Alcohol was banned until 1989. We always had breweries here in Iceland, but it was more that it wasn’t legal, so you tried to brew at home to have some alcoholic beer. Otherwise, you had to take spirits from the government, to make a 2% ABV pilsner. That’s pretty much the way things were done at the time.
So, it’s a new cultural thing in Iceland to drink, also to drink during the workweek. Usually drinking was just about getting wasted.
You are mentioning all of these new breweries that are now popping up. Previously, it must’ve been difficult for other Icelandic bars to create the beer program that you and Micro Bar have. Do you ever have to push very hard for specific beers? What is it like being a beer bar where the depth of selection is just getting started?
You have to build up connections. That’s really important. In Europe, it’s actually easier for us to get the product. In the States, it’s much bigger and the scene is bigger as well.
First, we do collaborations with distributors. Our main distributor has a big connection with Founders and Stone. They also work with Mikkeller, the Danish microbrewer that also runs the Mikkeller & Friends beer bar here in Reykjavík. Through Mikkeller, you can get a lot of brands like Evil Twin. They open you to another market. Because you collaborate with Mikkeller, you can have all the Danish beers and Omnipollo from Sweden. They have a big market.
It depends on us as well. Recently, for the first time, we’ve imported our own beer. We featured Birrificio del Ducato and did a tap takeover. It would be great to do that four times a year.
It’s still a big issue that beer is so expensive to import. We have to pay a lot of taxes for it. If it’s 4.5% ABV or lower beer, it’s no problem. But, a lot of the stuff we get are higher than 4.5%.
It’s more and more expensive. You have to pay taxes on the weight, the percentage of the alcohol, and the quantity. We have friends and customers, maybe coming from the States, who look at us selling glasses for $25 and being like “What are you doing, man?” That’s just how it is in Iceland.
How do you decide which beers to feature for a tap takeover?
It depends on how far we can get. It happens a lot just through talking and meeting people at the bar.
What kinds of people?
People in the beer business.
Someone will say, “I’m a brewer or I know this brewery pretty well.” We’ll be like, “Wow, that’s awesome, can we talk about it?”
Then we’ll chat through email. If they like what we do and they fit the standard we’re using, we’re already one step closer to collaboration. By any chance it works out, we’d love to do it. We already do tap takeovers from the distributor and their partners. That’s what brings the standard for these collaborations.
How about the rest of your beer selection? What do you look at to decide what to put on tap?
For beers on tap, we try to have a balance between sours, stouts, and IPAs. We also have a standard lager and pilsner.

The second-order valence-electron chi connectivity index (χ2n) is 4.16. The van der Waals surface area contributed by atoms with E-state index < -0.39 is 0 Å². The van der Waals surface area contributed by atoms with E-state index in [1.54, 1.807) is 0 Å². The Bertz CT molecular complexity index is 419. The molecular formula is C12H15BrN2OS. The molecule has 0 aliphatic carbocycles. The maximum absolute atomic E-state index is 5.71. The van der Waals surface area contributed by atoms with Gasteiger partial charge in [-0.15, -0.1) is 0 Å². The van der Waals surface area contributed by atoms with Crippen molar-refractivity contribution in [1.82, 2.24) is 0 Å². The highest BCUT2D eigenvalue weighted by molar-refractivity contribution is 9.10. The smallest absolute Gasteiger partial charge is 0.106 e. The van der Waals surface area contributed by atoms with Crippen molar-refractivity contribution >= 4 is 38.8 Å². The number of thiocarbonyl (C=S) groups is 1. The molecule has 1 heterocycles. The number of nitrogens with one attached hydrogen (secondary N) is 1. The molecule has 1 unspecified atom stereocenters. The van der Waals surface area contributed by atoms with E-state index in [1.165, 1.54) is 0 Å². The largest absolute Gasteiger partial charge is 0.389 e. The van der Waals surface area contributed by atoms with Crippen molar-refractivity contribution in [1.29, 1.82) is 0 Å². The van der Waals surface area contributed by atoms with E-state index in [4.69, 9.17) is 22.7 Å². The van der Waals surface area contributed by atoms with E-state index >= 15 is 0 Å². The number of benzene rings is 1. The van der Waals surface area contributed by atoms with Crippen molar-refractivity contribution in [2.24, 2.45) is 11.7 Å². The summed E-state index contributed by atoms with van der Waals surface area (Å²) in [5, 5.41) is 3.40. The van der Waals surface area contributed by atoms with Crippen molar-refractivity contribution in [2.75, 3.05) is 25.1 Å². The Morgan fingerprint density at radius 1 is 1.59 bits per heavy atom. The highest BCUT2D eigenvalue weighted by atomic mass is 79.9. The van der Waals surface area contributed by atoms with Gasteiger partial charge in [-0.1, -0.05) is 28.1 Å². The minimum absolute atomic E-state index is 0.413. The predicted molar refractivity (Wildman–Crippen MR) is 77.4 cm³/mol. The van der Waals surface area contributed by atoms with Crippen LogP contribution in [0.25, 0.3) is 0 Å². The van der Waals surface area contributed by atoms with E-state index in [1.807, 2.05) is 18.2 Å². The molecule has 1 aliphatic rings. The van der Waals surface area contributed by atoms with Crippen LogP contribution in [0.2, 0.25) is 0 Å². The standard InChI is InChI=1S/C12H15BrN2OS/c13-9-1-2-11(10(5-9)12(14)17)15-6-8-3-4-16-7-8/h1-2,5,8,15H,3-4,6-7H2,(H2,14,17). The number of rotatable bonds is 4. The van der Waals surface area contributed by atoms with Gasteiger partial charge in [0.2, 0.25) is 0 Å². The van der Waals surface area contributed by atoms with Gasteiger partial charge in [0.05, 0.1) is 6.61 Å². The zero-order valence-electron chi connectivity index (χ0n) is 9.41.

With IPAs, it can be more difficult, because they run out much faster. We tend to connect them once they get in the door and we try not to let them last longer than a month in-house or three months in the keg, so we can try to work with fresh ones.
We always tend to offer at least two darks all year long. During the winter, we can bump them up to three. During Christmas time, we actually bump them up to four.
Now, during the summertime, we usually work more with wheat beers and summer ales. Right now, we have two 3.5% ABV wheat ales to offer something lighter for people during the day. We always try to offer the guest everything that we can, but we always have the standard of seven Icelandic and seven international beers.
I know you probably have a lot of tourists coming in here. Since the craft beer scene is so new in Iceland, do you feel like you have to educate your Icelandic customers on these beers?
We have a small group of regulars. Most of the guests who come here know a bit about beer, trying things at home with friends. They’ll have some basic knowledge. Luckily, they trust us. They will tell us their preferences for hoppiness and things like that and we can make recommendations from there.
We always try to have a service that is friendly and easy-going. Nobody wants to feel ignorant or look stupid next to your friends going to the bar. You’re going to the bar to enjoy your time. It’s the same thing with all the spirits. We don’t want to take people too far out of their comfort zone.
What advice would you have for others starting their own beer program?
I would recommend to be open. It’s quite easy to have a cocky attitude, to say that I have a beer bar, I do beer and that’s it. Just don’t go there.
You have to remember that it’s about hospitality. If the person isn’t here for the beer, please them. You have to make them feel comfortable. After that, you can worry about your beer selection. You want to make them feel welcome to come back. Take the time to teach them what you are offering.
Is there anything about craft beer in Iceland that people in the States should know?
We’re getting better. We’re growing.